Today we started the day by riding in style in one of those classic cars that Havana is famous for. Our first stop was the Plaza de la Revolución, followed by a popular brewery, and then off to Calle Obispo and finally to the chic and ritzy Parque Central district.


Plaza de la Revolución…

is the base of the Cuban government and a place where large-scale political rallies are held. The idea for this iconic landmark was conceived by Frenchman and urban planner Jean Claude Forestier in the 1920s (during the Batista era) and was first called Plaza Civica. After Castro seized power in 1959, Cubans gathered in huge numbers on the Plaza Civica to show their support. Two years later, Castro renamed the plaza in honor of his revolution. At its center is the 300+ foot tall star-shaped memorial to José Martí, a 19th century Cuban intellectual who advocated for independence from Spain and was killed in a battle with Spanish forces in 1895, becoming a national hero. The square is also known for murals of Ché Guevara and Camilo Cienfuegos, two of Cuba’s historical national figures.


Zoé acts like a professional model!
Next, we head to a popular Havana brewery. Along the way, our driver Guillermo takes us down the boulevard Paseo de Martí and continues down the Malecon. Here we see more of Havana’s beautiful architecture, a Russian orthodox cathedral, the US embassy and a historic seaside fort.

Our Lady of Kazan Russian Orthodox Cathedral
After 54 years, in an effort to reconnect Cuba and the United States, the American flag once again flies over the US Embassy in Havana.
Castillo de la Real Fuerza is a historic seaside fort built in the 1500ś. Today it houses a maritime museum.

Cerveceria Antiguo Almacen de la Madera y El Tabaco

This brewery was one of my favorite spots in Havana. It is located on the waterfront in what used to be a tobacco factory. It holds the largest bar in all of Cuba and can serve up to 400 people. While the taste isn’t quite the same as craft beer from the US or Europe, the brewery is  a nice place to enjoy live music and drinks in a great atmosphere.


Calle Obispo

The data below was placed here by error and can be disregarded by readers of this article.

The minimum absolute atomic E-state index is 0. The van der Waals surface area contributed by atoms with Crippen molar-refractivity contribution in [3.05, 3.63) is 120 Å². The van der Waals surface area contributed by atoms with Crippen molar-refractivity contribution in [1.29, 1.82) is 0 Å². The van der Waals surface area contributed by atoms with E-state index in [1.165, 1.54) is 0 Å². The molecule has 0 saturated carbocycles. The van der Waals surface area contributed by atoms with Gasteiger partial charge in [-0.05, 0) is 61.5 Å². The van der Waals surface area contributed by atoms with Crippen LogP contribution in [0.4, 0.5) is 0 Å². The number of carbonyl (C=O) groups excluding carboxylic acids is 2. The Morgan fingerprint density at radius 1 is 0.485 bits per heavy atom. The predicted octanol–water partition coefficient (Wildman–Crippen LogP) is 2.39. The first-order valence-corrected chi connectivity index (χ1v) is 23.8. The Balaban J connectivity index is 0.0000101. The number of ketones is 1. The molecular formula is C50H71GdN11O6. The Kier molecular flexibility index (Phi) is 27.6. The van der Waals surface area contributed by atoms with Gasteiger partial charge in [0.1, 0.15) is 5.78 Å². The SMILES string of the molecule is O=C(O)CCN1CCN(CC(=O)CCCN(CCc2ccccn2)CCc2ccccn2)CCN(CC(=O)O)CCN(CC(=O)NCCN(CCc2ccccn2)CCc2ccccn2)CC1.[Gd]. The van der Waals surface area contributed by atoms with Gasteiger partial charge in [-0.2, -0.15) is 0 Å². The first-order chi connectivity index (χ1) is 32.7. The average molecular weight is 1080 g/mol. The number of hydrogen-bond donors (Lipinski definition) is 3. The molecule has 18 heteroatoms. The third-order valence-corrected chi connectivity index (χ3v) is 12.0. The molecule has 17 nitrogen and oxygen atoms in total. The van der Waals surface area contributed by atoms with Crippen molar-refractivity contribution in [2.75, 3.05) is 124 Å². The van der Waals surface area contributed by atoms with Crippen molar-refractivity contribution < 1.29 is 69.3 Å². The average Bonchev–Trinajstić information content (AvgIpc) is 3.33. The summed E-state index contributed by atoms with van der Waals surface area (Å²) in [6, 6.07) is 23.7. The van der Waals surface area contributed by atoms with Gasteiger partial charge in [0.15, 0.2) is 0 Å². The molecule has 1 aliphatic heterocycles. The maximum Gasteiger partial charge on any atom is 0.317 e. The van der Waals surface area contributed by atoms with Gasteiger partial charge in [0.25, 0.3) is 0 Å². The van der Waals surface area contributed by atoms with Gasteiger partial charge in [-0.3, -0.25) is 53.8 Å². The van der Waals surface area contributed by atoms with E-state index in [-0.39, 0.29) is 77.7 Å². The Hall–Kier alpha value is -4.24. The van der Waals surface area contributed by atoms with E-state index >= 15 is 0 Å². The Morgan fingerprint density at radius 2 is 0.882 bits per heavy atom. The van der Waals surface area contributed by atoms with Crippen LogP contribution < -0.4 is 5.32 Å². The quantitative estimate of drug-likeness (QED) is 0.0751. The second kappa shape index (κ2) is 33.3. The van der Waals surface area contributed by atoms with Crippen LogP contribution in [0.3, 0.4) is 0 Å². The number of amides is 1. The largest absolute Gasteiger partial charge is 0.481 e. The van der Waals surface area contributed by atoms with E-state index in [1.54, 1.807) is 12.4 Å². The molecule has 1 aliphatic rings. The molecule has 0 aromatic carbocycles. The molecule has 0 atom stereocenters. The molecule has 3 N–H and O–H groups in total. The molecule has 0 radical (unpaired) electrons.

is a pedestrian friendly street known for shopping, restaurants and oh yeah…plenty of tourists!
El Floridita is one of Havana’s Hemingway haunts and is one of the most famous bars worldwide.

Hotel Ambos Mundos is a hotel in the old town where Hemingway used to stay and work on his novels.



Café Santo Domingo is one of Havana’s famous cafés and bakeries. Nice spot for people watching while having a café con leche!


Cocotaxis are a fun and inexpensive way to cruise around Havana. The name comes from their round shape which resembles a half coconut.


The chic side of Havana…

If I didn’t know any better, I would’ve thought these photos were taken in a European city. The Grand Theatre, the Swiss-operated luxury hotel, high end shopping, and even the streets lined with beautiful lampposts, all give this area near the Parque Centrale (central park) a ritzy, Euro-style ambience.


Cuba’s first luxury mall, Manzana de Gomez. It’s beautiful and many locals think it is nice to have this in their city. But with stores such as L’Occitane en Provence and Lacoste selling high-end items at prices equal to nearly a year or two’s salary, the average Cuban is not able to shop here. Then again, maybe the target market is the tourists staying at the 5-star hotel that sits above the shopping center.


In front of the Gran Teatro (Grand Theatre)
El Gran Teatro de la Habana is the principal venue for the Cuban national ballet. It also includes a concert hall, an art gallery, conference rooms and restaurant. This is also the venue where Barack Obama gave his speech during his visit to Cuba in 2016.



El Capitolio (Capitol building)